ICL Gains to 16-Month High on Potash Sale Bets: Tel Aviv Mover

Israel Chemicals Ltd. advanced to the highest level in more than a year amid speculation Benjamin Netanyahu will form a new governing coalition and approve the company’s sale to Potash Corp. of Saskatchewan Inc.

The shares gained 4.2 percent to 50.52 shekels, the highest level since September 2011, at the close in Tel Aviv. That values the company that extracts minerals from the Dead Sea to make potash and fertilizers at 64 billion shekels ($17.2 billion). The benchmark TA-25 Index rose 1 percent while Israel Corp., which holds a 52.3 percent stake in Israel Chemicals, advanced 4 percent to 2,659 shekels.

Finance Minister Yuval Steinitz said this month the proposed acquisition of Israel Chemicals was on hold until after yesterday’s election, in which voters gave Netanyahu the chance to serve a third term as prime minister. A takeover of the country’s second-largest company by market value would be at least three times bigger than the largest deal completed in Israel and would give Potash control of one of the few natural resources held by the Middle Eastern nation.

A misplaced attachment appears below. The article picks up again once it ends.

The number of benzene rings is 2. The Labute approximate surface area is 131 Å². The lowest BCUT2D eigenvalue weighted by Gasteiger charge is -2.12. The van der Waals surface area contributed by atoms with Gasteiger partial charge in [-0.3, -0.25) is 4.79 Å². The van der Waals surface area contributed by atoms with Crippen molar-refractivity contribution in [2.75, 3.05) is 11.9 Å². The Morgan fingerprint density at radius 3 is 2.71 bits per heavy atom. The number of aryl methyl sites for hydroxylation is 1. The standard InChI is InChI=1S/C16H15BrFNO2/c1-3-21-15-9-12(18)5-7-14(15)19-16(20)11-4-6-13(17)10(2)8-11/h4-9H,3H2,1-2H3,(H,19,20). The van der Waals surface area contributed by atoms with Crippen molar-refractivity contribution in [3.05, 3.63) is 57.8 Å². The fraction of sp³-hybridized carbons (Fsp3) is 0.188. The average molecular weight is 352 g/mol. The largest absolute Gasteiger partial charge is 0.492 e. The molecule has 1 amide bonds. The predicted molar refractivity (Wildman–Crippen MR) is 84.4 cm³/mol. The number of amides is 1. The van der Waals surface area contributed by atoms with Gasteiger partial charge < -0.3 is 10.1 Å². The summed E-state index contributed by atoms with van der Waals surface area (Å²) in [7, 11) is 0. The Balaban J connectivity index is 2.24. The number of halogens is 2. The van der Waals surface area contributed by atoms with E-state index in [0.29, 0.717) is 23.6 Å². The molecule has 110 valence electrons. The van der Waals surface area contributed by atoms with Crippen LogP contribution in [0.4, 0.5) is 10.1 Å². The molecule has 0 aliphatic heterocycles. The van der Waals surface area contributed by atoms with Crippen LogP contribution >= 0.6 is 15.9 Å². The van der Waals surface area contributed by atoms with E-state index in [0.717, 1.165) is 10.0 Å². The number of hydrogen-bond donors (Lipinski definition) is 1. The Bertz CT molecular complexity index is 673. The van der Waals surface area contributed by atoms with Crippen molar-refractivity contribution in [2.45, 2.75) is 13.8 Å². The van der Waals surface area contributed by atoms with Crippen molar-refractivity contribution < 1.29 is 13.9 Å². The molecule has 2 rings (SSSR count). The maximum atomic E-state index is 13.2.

With Netanyahu staying in office “there is some chance that he may approve a sale of ICL to Potash Corp.,” Gilad Alper, a senior analyst at Excellence Nessuah said by phone. “The Labor party said very clearly it is against the sale.”

Canada’s Potash Corp. held talks in October with the Israeli government about increasing its stake from 13.84 percent. In December 2011, Israel Chemicals agreed to a doubling of royalties it pays on the natural resources it harvests.

Israel Chemicals trading volume was 1.7 times the three-month daily average, according to data compiled by Bloomberg. The company said this month it will supply 660,000 metric tons of potash to China in the first half of this year as part of a

3.3 million ton multi year contract.

Nine analysts recommend investors buy Israel Chemicals shares, eight say hold and one advises selling them, according to data compiled by Bloomberg.